Fatal five systems analysis Final Accepted Version.pdf (1.12 MB)
0/0

Bad behaviour or societal failure? Perceptions of the factors contributing to drivers’ engagement in the fatal five driving behaviours

Download (1.12 MB)
journal contribution
posted on 11.09.2018 by Paul M. Salmon, Gemma Read, Vanessa Beanland, Jason Thompson, Ashleigh Filtness, Adam Hulme, Rod McClure, Ian Johnston
The so-called ‘fatal five’ behaviours (drink and drug driving, distraction and inattention, speeding, fatigue, and failure to wear a seat belt) are known to be the major behavioural contributory factors to road trauma. However, little is known about the factors that lead to drivers engaging in each behaviour. This article presents the findings from a study which collected and analysed data on the factors that lead to drivers engaging in each behaviour. The study involved a survey of drivers' perceptions of the causes of each behaviour and a subject matter expert workshop to gain the views of road safety experts. The results were mapped onto a systems ergonomics model of the road transport system in Queensland, Australia, to show where in the system the factors reside. In addition to well-known factors relating to drivers' knowledge, experience and personality, additional factors at the higher levels of the road transport system related to road safety policy, transport system design, road rules and regulations, and societal issues were identified. It is concluded that the fatal five behaviours have a web of interacting contributory factors underpinning them and are systems problems rather than driver-centric problems. The implications for road safety interventions are discussed.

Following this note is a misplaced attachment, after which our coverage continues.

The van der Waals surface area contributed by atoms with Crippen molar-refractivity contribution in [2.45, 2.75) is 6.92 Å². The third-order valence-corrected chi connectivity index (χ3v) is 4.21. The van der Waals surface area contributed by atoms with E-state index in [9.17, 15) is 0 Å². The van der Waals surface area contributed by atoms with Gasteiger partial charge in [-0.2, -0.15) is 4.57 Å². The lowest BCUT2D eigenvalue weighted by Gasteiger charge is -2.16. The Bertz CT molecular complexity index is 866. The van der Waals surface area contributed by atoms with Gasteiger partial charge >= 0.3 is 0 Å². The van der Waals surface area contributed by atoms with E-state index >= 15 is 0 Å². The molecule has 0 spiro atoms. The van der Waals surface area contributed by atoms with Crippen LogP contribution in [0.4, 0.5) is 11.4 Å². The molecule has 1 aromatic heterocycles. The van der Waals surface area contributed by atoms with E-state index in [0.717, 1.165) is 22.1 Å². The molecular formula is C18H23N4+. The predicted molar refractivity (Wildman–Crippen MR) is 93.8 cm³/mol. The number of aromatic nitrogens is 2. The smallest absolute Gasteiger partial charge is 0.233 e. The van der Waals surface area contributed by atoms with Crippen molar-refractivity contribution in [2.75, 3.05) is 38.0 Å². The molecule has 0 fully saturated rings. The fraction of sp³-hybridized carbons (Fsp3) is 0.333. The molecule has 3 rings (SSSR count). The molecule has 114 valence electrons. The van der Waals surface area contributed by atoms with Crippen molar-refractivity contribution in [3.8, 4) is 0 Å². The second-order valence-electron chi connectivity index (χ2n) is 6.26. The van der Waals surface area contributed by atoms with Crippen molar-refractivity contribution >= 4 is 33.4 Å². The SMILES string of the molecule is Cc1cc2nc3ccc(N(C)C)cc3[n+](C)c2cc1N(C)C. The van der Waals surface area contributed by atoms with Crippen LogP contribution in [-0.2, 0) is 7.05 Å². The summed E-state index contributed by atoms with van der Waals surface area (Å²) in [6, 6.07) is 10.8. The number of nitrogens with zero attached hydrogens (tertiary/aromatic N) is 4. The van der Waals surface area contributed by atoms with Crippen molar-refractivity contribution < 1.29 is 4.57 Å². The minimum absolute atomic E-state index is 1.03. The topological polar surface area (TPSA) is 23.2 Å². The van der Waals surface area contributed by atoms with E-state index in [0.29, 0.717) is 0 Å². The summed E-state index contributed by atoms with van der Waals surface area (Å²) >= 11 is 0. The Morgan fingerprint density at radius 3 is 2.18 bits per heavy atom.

Funding

This research was funded through Paul Salmon's Australian Research Council Future Fellow grant (FT140100681).

History

School

  • Design

Published in

Applied Ergonomics

Volume

74

Pages

162 - 171

Citation

SALMON, P.M. ... et al, 2018. Bad behaviour or societal failure? Perceptions of the factors contributing to drivers’ engagement in the fatal five driving behaviours. Applied Ergonomics, 74, pp.162-171.

Publisher

© Elsevier

Version

AM (Accepted Manuscript)

Publisher statement

This paper was accepted for publication in the journal Applied Ergonomics and the definitive published version is available at https://doi.org/10.1016/j.apergo.2018.08.008.

Acceptance date

28/07/2018

Publication date

2018

ISSN

0003-6870

Language

en

Exports

Logo branding

Exports